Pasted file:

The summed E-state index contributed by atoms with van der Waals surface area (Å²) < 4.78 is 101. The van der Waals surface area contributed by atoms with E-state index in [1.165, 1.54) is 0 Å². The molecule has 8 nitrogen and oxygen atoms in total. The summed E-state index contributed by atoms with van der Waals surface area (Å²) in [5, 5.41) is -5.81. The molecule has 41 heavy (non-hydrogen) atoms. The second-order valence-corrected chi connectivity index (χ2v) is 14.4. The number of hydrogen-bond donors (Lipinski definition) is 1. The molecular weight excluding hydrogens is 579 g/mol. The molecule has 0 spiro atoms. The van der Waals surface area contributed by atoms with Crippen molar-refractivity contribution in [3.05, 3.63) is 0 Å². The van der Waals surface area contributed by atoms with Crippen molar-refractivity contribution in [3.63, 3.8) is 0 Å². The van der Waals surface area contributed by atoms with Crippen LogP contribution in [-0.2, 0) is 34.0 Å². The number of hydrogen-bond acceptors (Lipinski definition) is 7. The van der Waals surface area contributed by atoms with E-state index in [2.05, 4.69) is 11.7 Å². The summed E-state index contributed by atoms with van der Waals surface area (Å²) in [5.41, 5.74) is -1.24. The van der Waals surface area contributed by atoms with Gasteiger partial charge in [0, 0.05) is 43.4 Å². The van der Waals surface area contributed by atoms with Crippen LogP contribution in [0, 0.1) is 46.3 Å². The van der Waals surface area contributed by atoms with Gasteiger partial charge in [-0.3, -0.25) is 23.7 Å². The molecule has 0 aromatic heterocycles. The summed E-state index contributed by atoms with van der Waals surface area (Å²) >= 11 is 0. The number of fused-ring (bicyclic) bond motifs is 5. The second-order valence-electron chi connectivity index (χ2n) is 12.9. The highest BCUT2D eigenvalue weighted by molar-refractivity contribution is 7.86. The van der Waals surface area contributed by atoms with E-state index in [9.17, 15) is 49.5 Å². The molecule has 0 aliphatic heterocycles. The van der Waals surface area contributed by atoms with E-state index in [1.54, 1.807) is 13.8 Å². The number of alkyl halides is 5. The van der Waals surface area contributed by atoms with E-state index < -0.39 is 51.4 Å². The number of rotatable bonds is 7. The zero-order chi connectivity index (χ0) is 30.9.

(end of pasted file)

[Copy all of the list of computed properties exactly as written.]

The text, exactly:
The summed E-state index contributed by atoms with van der Waals surface area (Å²) < 4.78 is 101. The van der Waals surface area contributed by atoms with E-state index in [1.165, 1.54) is 0 Å². The molecule has 8 nitrogen and oxygen atoms in total. The summed E-state index contributed by atoms with van der Waals surface area (Å²) in [5, 5.41) is -5.81. The molecule has 41 heavy (non-hydrogen) atoms. The second-order valence-corrected chi connectivity index (χ2v) is 14.4. The number of hydrogen-bond donors (Lipinski definition) is 1. The molecular weight excluding hydrogens is 579 g/mol. The molecule has 0 spiro atoms. The van der Waals surface area contributed by atoms with Crippen molar-refractivity contribution in [3.05, 3.63) is 0 Å². The van der Waals surface area contributed by atoms with Crippen molar-refractivity contribution in [3.63, 3.8) is 0 Å². The van der Waals surface area contributed by atoms with Crippen LogP contribution in [-0.2, 0) is 34.0 Å². The number of hydrogen-bond acceptors (Lipinski definition) is 7. The van der Waals surface area contributed by atoms with E-state index in [2.05, 4.69) is 11.7 Å². The summed E-state index contributed by atoms with van der Waals surface area (Å²) in [5.41, 5.74) is -1.24. The van der Waals surface area contributed by atoms with Gasteiger partial charge in [0, 0.05) is 43.4 Å². The van der Waals surface area contributed by atoms with Crippen LogP contribution in [0, 0.1) is 46.3 Å². The van der Waals surface area contributed by atoms with Gasteiger partial charge in [-0.3, -0.25) is 23.7 Å². The molecule has 0 aromatic heterocycles. The summed E-state index contributed by atoms with van der Waals surface area (Å²) >= 11 is 0. The number of fused-ring (bicyclic) bond motifs is 5. The second-order valence-electron chi connectivity index (χ2n) is 12.9. The highest BCUT2D eigenvalue weighted by molar-refractivity contribution is 7.86. The van der Waals surface area contributed by atoms with E-state index in [9.17, 15) is 49.5 Å². The molecule has 0 aliphatic heterocycles. The van der Waals surface area contributed by atoms with E-state index in [1.54, 1.807) is 13.8 Å². The number of alkyl halides is 5. The van der Waals surface area contributed by atoms with E-state index < -0.39 is 51.4 Å². The number of rotatable bonds is 7. The zero-order chi connectivity index (χ0) is 30.9.